Multilocus phylogeny and Bayesian estimates of species boundaries reveal hidden evolutionary relationships and cryptic diversity in Southeast Asian monitor lizards
Article first published online: 28 MAY 2013
© 2013 John Wiley & Sons Ltd
Volume 22, Issue 13, pages 3495–3510, July 2013
How to Cite
Welton, L. J., Siler, C. D., Oaks, J. R., Diesmos, A. C. and Brown, R. M. (2013), Multilocus phylogeny and Bayesian estimates of species boundaries reveal hidden evolutionary relationships and cryptic diversity in Southeast Asian monitor lizards. Molecular Ecology, 22: 3495–3510. doi: 10.1111/mec.12324
- Issue published online: 26 JUN 2013
- Article first published online: 28 MAY 2013
- Manuscript Accepted: 19 MAR 2013
- Manuscript Revised: 17 MAR 2013
- Manuscript Received: 4 APR 2012
- NSF Biotic Surveys and Inventories. Grant Number: DEB 0743491
- NSF. Grant Number: DEB 0804115
- Fulbright and Fulbright-Hayes Fellowships
- University of Kansas Biodiversity Institute
Appendix S1 Specimen voucher numbers, identification and geographic location of samples for this study.
Appendix S2 Description of *BEAST methodology for inferring BP&P starting topologies.
Appendix S3 Description of BP&P species delimitation methodology.
Fig. S1 Mitochondrial (left) and concatenated nuclear (right) maximum likelihood phylogenetic estimates. Only bootstrap support >70% is indicated.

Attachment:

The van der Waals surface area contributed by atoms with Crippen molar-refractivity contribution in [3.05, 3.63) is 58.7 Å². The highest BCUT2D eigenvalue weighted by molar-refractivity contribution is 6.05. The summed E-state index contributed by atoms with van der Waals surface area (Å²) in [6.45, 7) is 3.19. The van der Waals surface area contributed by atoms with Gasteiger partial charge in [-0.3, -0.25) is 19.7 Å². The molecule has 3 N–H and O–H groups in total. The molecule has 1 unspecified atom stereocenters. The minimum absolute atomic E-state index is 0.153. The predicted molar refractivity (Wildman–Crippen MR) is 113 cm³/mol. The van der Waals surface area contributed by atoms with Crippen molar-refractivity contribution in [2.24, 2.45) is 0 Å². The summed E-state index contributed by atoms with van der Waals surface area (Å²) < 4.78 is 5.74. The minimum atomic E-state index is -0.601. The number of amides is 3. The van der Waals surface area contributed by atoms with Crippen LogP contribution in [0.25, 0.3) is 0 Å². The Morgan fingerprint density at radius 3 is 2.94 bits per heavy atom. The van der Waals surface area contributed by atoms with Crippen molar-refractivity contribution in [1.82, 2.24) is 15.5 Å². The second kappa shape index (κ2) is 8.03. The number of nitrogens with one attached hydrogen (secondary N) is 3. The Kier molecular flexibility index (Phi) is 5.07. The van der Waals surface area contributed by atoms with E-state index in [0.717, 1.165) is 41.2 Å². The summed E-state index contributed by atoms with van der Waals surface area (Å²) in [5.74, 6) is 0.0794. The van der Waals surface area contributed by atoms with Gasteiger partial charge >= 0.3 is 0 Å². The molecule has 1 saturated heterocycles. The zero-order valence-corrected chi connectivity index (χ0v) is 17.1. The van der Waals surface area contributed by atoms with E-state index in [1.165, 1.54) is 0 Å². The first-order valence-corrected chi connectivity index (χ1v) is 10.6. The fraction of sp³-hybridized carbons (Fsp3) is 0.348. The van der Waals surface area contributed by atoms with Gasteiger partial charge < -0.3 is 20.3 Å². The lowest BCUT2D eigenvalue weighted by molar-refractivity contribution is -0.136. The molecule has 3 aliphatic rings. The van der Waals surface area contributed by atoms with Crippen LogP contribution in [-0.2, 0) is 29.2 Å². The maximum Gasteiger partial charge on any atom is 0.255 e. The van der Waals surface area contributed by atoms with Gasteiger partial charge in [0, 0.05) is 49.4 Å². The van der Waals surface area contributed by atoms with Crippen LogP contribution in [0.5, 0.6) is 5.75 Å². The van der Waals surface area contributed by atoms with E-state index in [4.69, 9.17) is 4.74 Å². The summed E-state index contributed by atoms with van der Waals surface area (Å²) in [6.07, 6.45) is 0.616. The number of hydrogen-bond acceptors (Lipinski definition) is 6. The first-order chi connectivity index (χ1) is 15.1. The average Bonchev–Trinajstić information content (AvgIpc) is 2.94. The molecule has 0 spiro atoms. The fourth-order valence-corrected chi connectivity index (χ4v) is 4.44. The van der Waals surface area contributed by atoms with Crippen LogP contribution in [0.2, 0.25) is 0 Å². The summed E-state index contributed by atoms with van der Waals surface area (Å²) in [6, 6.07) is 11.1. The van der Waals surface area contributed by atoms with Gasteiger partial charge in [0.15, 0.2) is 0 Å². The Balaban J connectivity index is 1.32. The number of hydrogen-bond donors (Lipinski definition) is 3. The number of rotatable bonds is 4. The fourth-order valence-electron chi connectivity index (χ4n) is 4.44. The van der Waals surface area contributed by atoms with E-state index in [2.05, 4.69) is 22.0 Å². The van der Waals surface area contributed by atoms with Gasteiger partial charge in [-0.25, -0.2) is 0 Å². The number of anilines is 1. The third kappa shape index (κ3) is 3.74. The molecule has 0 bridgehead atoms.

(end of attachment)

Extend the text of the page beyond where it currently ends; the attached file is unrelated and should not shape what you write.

Fig. S2 Individual maximum likelihood gene trees for the four nuclear loci sampled. Only bootstrap support >70% is indicated.
Fig. S3 Mitochondrial and nuclear (ND1–ND2, DGL-α, L52, L74, PRLR) statistical haplotype networks inferred by TCS (Clement et al. 2000).
Fig. S4 Distance-based (neighbour-joining) nuclear haplotype network as inferred by the NeighborNet algorithm of splitstree. Input standardized distance matrix created with the program pofad.
Fig. S6 Bayesian estimates of the Varanus salvator Complex species tree as inferred by the program *beast.
Fig. S7 Recognized major faunal regions and island groups of the Philippines, including distributions of Varanus species.
Table S1 Individual loci, original publications and polymerase chain reaction (PCR) thermal profiles for each. Annealing temperature was varied to improve amplification for problematic samples.
Table S2 Loci and associated primers sequenced for this study. Thermal profiles for PCR and cycle sequencing reactions vary only by annealing temperature (55–58º) across primers and samples.
Table S3 Estimated models of evolution by data partition, as inferred by jmodeltest. Final models selected by AIC and applied for partitioned, model-based analyses.
Table S4 Summary of results among loci for tests of neutrality using Tajima's D (Tajima 1989).
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